While pizza was found to be a big employee motivator in a highly-publicized recent study, we know it takes a lot more than that for a leader to push her team to greatness.
There is a science to successful leadership, and two studies provide you more insight with their findings:
- Great leaders have a keen understanding of their team’s dynamics: The dynamics of a team are more important than the talents and skills of the individual team members, according to a Google study of more than 180 teams. Team members mentioned working in a safe environment, having clear goals/roles, feeling that everyone’s pulling their weight and not being micro-managed as contributing to their success.
- Great leaders instill in their team a sense of purpose: How well a leader communicates a company’s mission or purpose is key to a team member’s engagement levels, according to a Deloitte survey: 73% of employees who say they work at a “purpose-driven” company are engaged, compared to 23% of those who don’t.
Creating a Motivating Work Environment
Based on these findings, here’s how to provide this empowering, enriching and enlightened type of environment for your own team:
Provide a safe environment
By creating a safe environment – which leadership guru Simon Sinek calls a “circle of safety” – you will make team members feel secure. In this type of environment, you extend the “circle,” says Sinek, to include all team members, even the most junior ones. You’re inclusive, asking all team members their opinions and encouraging their ideas.
In such a safe setting, your team members will push hard, collaborate and feel comfortable bringing forth their ideas, without feeling insecure or embarrassed. It’s an environment that welcomes diversity of thought.
They’ll work tirelessly to be more productive. “They feel that the person to the left of them and the person to the right would protect them if something happened,” Sinek told Inc.
“When we feel safe inside the organization,” Sinek told an American Organization of Nurse Executives’ conference recently, “we will naturally combine our talents and our strengths and work tirelessly to face the dangers outside and seize the opportunities.”
When team members feel safe, they will go the extra mile, raising the productivity of your team.
Manage your micro-management
The greatest leaders do not micro-manage. They know that micromanaging kills productivity and, at the same time, sends the wrong message to a team member: “I don’t trust you to get this job done.”
Micro-managing is a hard habit to break, but if you provide clear instructions upfront and explain the importance of the task, you can begin to eliminate this counterproductive trait from your management repertoire.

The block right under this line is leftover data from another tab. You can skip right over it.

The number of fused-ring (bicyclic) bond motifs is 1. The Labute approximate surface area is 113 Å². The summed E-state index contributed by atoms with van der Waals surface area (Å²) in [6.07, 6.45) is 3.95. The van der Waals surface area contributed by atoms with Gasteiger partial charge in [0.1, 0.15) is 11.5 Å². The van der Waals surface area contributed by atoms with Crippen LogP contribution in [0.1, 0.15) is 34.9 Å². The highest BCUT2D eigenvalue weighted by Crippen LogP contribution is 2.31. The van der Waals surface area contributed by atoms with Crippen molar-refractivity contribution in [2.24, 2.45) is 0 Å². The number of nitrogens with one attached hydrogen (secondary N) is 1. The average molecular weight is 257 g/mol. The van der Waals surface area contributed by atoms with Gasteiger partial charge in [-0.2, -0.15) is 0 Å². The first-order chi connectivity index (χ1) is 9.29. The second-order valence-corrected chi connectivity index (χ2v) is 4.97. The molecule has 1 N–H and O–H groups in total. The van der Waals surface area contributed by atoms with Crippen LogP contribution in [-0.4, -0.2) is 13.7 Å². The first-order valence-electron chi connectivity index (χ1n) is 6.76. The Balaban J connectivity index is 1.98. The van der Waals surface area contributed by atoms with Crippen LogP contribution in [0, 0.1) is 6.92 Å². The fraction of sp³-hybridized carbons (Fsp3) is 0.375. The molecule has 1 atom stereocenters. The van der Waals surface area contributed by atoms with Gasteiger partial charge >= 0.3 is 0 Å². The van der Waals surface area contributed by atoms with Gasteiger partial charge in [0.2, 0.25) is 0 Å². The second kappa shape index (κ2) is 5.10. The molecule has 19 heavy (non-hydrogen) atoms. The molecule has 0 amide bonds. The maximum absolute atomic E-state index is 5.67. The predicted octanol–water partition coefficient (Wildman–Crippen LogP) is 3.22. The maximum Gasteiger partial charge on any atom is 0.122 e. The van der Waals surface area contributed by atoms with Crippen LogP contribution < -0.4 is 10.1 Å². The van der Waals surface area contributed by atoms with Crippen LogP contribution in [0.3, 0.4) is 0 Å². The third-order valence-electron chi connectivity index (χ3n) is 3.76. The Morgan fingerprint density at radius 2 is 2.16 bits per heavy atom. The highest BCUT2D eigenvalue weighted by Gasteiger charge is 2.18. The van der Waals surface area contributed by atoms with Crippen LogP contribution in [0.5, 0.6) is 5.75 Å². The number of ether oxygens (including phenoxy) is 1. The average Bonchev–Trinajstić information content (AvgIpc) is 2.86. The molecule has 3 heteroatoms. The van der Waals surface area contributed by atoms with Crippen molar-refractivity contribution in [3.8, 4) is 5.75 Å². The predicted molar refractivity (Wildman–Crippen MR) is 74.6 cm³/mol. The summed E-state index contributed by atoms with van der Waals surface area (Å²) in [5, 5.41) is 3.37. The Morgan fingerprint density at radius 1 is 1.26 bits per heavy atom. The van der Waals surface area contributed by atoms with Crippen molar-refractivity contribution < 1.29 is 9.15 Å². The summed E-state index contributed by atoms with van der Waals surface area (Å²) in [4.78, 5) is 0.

“Break the work up into meaningful milestones upfront when planning and assigning work,” says Dr. Todd Dewett, author of The Little Black Book of Leadership. “This way, you’ll receive updates or mini outcomes along the way without having to hover and harass. If the mini outcomes look problematic, then step into the process in an attempt to help.”
Provide a sense of purpose
Every company has a purpose. How well you are able to communicate yours to your team could have a major effect on your team’s engagement levels.
A purpose-driven company, as the Deloitte study defined it, is one that has “an important objective that creates meaningful impact for customers, employees, their communities, and investors.”
For example, Chevron’s purpose/mission statement is: “To be the global energy company most admired for its people, partnership and performance.” And Nike’s: “To bring inspiration and innovation to every athlete in the world.”
What’s your company’s purpose? Whatever it is, it needs to be communicated to every member of your team, along with a clear understanding of how each person’s job contributes to that purpose.
“The most important challenge for a 21st century leader is building a culture of purpose,” writes Chrisoph Lueneburger in his book, A Culture of Purpose: How to Choose the Right People and Make the Right People Choose You. “Great leaders will be measured by their ability to marry purpose to profit.”
Now, go ahead and have a pizza party to motivate your team once in a while, but as Simon Sinek suggests in his book, Leaders Eat Last: Why Some Teams Pull Together and Others Don’t, make sure your team eats first.
Why? Similar to a Marine Corps general who lets the troops eat first, the greatest leaders need to protect and nurture their team, says Sinek, because it all comes down to a leader creating a good environment, where remarkable things – which every leader has the capacity for – can happen.